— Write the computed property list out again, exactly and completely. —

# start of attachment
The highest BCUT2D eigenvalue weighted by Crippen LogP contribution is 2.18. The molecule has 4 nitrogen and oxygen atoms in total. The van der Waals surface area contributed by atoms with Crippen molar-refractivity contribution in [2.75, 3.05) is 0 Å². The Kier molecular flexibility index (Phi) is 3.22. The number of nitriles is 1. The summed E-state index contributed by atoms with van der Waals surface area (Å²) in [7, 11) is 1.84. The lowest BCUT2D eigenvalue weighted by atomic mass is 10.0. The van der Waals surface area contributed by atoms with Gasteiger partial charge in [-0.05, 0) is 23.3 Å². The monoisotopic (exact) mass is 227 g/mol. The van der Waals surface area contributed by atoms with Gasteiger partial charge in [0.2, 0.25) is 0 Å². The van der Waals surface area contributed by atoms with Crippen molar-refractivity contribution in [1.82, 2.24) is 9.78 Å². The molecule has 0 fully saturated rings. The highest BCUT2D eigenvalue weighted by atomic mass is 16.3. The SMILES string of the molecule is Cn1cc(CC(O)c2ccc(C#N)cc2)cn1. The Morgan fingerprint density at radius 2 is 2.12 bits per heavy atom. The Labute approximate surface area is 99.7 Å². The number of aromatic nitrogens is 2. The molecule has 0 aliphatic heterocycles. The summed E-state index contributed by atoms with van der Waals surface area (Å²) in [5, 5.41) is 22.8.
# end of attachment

The highest BCUT2D eigenvalue weighted by Crippen LogP contribution is 2.18. The molecule has 4 nitrogen and oxygen atoms in total. The van der Waals surface area contributed by atoms with Crippen molar-refractivity contribution in [2.75, 3.05) is 0 Å². The Kier molecular flexibility index (Phi) is 3.22. The number of nitriles is 1. The summed E-state index contributed by atoms with van der Waals surface area (Å²) in [7, 11) is 1.84. The lowest BCUT2D eigenvalue weighted by atomic mass is 10.0. The van der Waals surface area contributed by atoms with Gasteiger partial charge in [-0.05, 0) is 23.3 Å². The monoisotopic (exact) mass is 227 g/mol. The van der Waals surface area contributed by atoms with Gasteiger partial charge in [0.2, 0.25) is 0 Å². The van der Waals surface area contributed by atoms with Crippen molar-refractivity contribution in [1.82, 2.24) is 9.78 Å². The molecule has 0 fully saturated rings. The highest BCUT2D eigenvalue weighted by atomic mass is 16.3. The SMILES string of the molecule is Cn1cc(CC(O)c2ccc(C#N)cc2)cn1. The Morgan fingerprint density at radius 2 is 2.12 bits per heavy atom. The Labute approximate surface area is 99.7 Å². The number of aromatic nitrogens is 2. The molecule has 0 aliphatic heterocycles. The summed E-state index contributed by atoms with van der Waals surface area (Å²) in [5, 5.41) is 22.8.